Commercial and legal implications of Brexit: a 360⁰ analysis
By Dr. Hanns Christoph Siebold and Dr. Mark C. Hilgard

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On March 22, 2016, AmCham’s Financial Services Committee and the Corporate and Business Law Committee held a joint meeting in Frankfurt am Main at the offices of Squire Patton Boggs (US) LLP. Dr. Jens Rinze, Partner at Squire Patton Boggs, and Sam Hill, CFA and Senior UK Economist at RBC Capital Markets, offered their insights on Brexit in a presentation titled “Commercial and legal implications of a Brexit: a 360° analysis.”

Now that the referendum on June 23, 2016, has actually resulted into a pro-Brexit majority, the aspects presented during the joint committee meeting have become even more relevant. In the article that follows, Rinze begins the analysis by demonstrating that the legal implications of Brexit are myriad and need to be considered for each industry and market participant from all relevant legal perspectives. Hill follows this examination with an economic analysis that addresses a number of commercial aspects of Brexit, starting with the issue of whether Brexit also means Smexit.

Legal implications of Brexit: an introduction

Brexit will affect all industries and have consequences for all companies and professionals situated in the UK and the remaining Member States (MS) of the EU (EU 27). It will also affect market participants situated in other countries around the world that hold interests in the EU or in EU-based entities. And Brexit will have consequences for all products and services produced within or distributed through the UK and EU 27.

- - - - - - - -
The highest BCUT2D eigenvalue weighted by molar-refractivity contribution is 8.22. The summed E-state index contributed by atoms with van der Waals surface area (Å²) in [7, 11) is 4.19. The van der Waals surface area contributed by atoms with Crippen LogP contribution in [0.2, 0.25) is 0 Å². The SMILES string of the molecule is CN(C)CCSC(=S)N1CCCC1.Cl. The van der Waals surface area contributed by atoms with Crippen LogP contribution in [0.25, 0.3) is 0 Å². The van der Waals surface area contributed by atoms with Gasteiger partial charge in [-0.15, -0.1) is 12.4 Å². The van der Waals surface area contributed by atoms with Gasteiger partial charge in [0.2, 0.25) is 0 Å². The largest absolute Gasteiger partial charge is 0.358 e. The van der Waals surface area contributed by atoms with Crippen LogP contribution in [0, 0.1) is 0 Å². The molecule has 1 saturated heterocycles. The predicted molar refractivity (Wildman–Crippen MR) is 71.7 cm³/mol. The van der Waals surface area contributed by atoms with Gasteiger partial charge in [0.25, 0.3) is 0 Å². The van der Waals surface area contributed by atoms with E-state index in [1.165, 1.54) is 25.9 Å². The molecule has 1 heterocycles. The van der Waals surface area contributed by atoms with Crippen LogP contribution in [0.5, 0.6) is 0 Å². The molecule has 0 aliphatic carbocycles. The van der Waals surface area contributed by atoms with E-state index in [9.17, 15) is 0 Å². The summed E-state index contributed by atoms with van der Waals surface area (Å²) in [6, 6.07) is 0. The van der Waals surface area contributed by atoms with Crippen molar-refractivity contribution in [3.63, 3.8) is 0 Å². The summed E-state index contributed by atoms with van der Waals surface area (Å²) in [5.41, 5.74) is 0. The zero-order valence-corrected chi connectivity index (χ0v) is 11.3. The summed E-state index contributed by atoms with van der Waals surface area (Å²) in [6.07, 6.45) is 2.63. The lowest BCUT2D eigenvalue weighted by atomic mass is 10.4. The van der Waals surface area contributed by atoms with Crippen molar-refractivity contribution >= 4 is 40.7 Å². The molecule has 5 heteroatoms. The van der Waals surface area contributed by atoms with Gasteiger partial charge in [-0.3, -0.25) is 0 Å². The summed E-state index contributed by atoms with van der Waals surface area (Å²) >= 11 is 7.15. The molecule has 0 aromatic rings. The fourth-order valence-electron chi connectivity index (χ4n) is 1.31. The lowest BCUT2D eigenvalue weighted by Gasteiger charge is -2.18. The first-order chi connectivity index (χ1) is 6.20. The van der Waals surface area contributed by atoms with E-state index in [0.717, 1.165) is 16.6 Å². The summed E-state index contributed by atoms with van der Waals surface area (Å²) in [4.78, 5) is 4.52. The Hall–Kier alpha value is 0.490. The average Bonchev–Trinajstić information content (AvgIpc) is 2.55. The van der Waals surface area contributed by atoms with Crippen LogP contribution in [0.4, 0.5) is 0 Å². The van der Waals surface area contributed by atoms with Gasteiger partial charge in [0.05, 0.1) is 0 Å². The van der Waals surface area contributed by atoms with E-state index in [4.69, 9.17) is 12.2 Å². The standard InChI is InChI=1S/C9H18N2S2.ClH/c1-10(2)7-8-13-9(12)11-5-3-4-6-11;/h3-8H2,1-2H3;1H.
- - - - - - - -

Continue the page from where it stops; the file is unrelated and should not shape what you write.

In addition, Brexit will have consequences for the international treaties entered into by the EU, including, for example, the more than 100 association agreements, free trade agreements, partnership and cooperation agreements and other international agreements (the most prominent international agreement being the Open Skies Agreement) because the UK is usually involved in such international agreements only in its capacity as a Member State of the EU; accordingly, such international agreements cease to apply to the UK once Brexit becomes effective and the UK ceases to be a Member State of the EU.

Article 50 of the Treaty on the EU

Article 50 (1) provides that each Member State of the EU can, in accordance with its own constitutional rules, decide to cease to be a Member State of the EU.

Article 50 (2) provides that the European Council needs to be notified of such a decision to terminate membership in the EU.

Upon receipt of such notification, the EU will negotiate with such a Member State, addressing “the arrangements for its withdrawal” while “taking account the framework for its future relationship.” The withdrawal agreement between the EU and the UK would be adopted with a qualified majority within the Council. The agreement on the details of the future relationship would need to be adopted separately in accordance with the relevant procedures and majorities – for example, unanimity pursuant to Article 218 (8) of the Treaty on the Functioning of the EU in the case of a future Association Agreement.

Article 50 (3) stipulates that should no such withdrawal agreement between the UK and the EU be concluded, the Treaty on the EU and the Treaty on the Functioning of the EU will no longer apply to the UK two years after receipt of the termination declaration from the UK by the European Council; accordingly, the UK will no longer be a Member State of the EU, and persons and companies domiciled in the UK and products and services originating from or distributed through the UK will no longer enjoy the status of being domiciled in or originating from or distributed through the EU.